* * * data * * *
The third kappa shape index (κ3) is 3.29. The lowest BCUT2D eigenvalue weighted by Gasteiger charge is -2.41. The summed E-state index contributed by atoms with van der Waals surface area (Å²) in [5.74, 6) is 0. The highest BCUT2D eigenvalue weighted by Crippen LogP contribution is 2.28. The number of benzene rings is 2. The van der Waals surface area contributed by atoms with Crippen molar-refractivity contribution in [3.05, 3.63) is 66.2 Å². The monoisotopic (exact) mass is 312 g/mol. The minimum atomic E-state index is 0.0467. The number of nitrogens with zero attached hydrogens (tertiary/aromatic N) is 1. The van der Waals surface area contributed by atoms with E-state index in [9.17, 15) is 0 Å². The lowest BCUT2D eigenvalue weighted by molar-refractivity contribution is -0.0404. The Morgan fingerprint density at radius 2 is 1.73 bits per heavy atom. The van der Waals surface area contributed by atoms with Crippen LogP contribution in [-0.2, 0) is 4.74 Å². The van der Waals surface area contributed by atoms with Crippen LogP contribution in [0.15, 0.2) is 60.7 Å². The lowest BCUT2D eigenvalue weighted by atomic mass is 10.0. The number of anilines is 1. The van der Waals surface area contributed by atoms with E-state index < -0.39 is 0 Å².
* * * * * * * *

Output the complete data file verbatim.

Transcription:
The third kappa shape index (κ3) is 3.29. The lowest BCUT2D eigenvalue weighted by Gasteiger charge is -2.41. The summed E-state index contributed by atoms with van der Waals surface area (Å²) in [5.74, 6) is 0. The highest BCUT2D eigenvalue weighted by Crippen LogP contribution is 2.28. The number of benzene rings is 2. The van der Waals surface area contributed by atoms with Crippen molar-refractivity contribution in [3.05, 3.63) is 66.2 Å². The monoisotopic (exact) mass is 312 g/mol. The minimum atomic E-state index is 0.0467. The number of nitrogens with zero attached hydrogens (tertiary/aromatic N) is 1. The van der Waals surface area contributed by atoms with E-state index in [9.17, 15) is 0 Å². The lowest BCUT2D eigenvalue weighted by molar-refractivity contribution is -0.0404. The Morgan fingerprint density at radius 2 is 1.73 bits per heavy atom. The van der Waals surface area contributed by atoms with Crippen LogP contribution in [-0.2, 0) is 4.74 Å². The van der Waals surface area contributed by atoms with Crippen LogP contribution in [0.15, 0.2) is 60.7 Å². The lowest BCUT2D eigenvalue weighted by atomic mass is 10.0. The number of anilines is 1. The van der Waals surface area contributed by atoms with E-state index < -0.39 is 0 Å².